Summary of the Evaluation of Canada’s Extended Continental Shelf Program - April 2011 to March 2018
The Extended Continental Shelf Program (ECS) aims to define the outer limits of Canada's continental shelf beyond 200 nautical miles from its coastal baselines. By following the process set out in United Nations Conventions on the Laws of the Sea and establishing its outer limits, Canada will gain international recognition of its extended continental shelf. This will define where Canada may exercise its existing sovereign rights over the natural resources of the seabed and subsoil.
The purpose of this evaluation was to determine the Program’s effectiveness, efficiency, and progress in achieving its ultimate outcome of international recognition of Canada’s outer limits of the ECS in the Arctic and Atlantic oceans.
- The Program allowed for successful data acquisition in uncharted territory, including the Arctic Ocean.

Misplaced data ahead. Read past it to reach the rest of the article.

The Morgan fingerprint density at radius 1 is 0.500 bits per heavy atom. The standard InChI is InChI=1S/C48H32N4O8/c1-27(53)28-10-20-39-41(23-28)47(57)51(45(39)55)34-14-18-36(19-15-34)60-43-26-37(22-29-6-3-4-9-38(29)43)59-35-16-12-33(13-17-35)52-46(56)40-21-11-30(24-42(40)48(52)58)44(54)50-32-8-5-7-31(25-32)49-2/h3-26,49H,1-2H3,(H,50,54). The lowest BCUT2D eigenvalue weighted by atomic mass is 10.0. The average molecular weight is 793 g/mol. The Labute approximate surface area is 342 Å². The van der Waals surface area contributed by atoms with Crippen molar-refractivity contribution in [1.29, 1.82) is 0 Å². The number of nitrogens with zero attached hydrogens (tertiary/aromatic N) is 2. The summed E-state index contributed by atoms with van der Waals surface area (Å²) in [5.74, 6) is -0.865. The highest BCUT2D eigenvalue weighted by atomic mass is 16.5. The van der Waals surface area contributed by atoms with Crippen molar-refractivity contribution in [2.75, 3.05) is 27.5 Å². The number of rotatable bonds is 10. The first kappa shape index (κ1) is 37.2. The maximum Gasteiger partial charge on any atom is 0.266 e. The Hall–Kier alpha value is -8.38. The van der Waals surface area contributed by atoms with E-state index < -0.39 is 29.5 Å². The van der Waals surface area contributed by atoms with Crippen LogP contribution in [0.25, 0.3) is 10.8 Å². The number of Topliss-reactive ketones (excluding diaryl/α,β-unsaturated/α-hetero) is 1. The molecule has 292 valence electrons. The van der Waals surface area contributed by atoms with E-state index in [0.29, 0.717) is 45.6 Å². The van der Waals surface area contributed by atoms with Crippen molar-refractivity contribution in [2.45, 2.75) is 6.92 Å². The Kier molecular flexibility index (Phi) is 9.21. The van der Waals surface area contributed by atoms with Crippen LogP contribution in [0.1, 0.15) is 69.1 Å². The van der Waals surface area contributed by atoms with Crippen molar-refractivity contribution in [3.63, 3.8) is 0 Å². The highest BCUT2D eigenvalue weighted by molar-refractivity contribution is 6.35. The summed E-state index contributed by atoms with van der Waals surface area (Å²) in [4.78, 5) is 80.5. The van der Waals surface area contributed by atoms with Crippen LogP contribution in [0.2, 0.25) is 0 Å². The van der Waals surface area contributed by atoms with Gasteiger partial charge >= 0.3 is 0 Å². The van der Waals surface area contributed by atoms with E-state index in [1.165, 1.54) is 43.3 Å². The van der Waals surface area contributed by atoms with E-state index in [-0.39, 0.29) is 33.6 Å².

- The Program benefitted from international scientific and diplomatic collaboration, which has cascaded into other spheres.
- The Program’s governance structure works will and facilitates cooperation.
- Knowledge transfer and maintaining capacity will pose a future challenge, and the Program will experience a budget shortfall after 2020-2021.
- Long-term planning for the development of natural resources in the ECS is needed.
- Canada can leverage the scientific research undertaken through the ECS Program for other Government-wide initiatives.
The evaluation recommends that the Program draft a strategy for the remaining phases of the Program addressing human resources and knowledge transfer, financial resources, and data access, maintenance, and storage issues.
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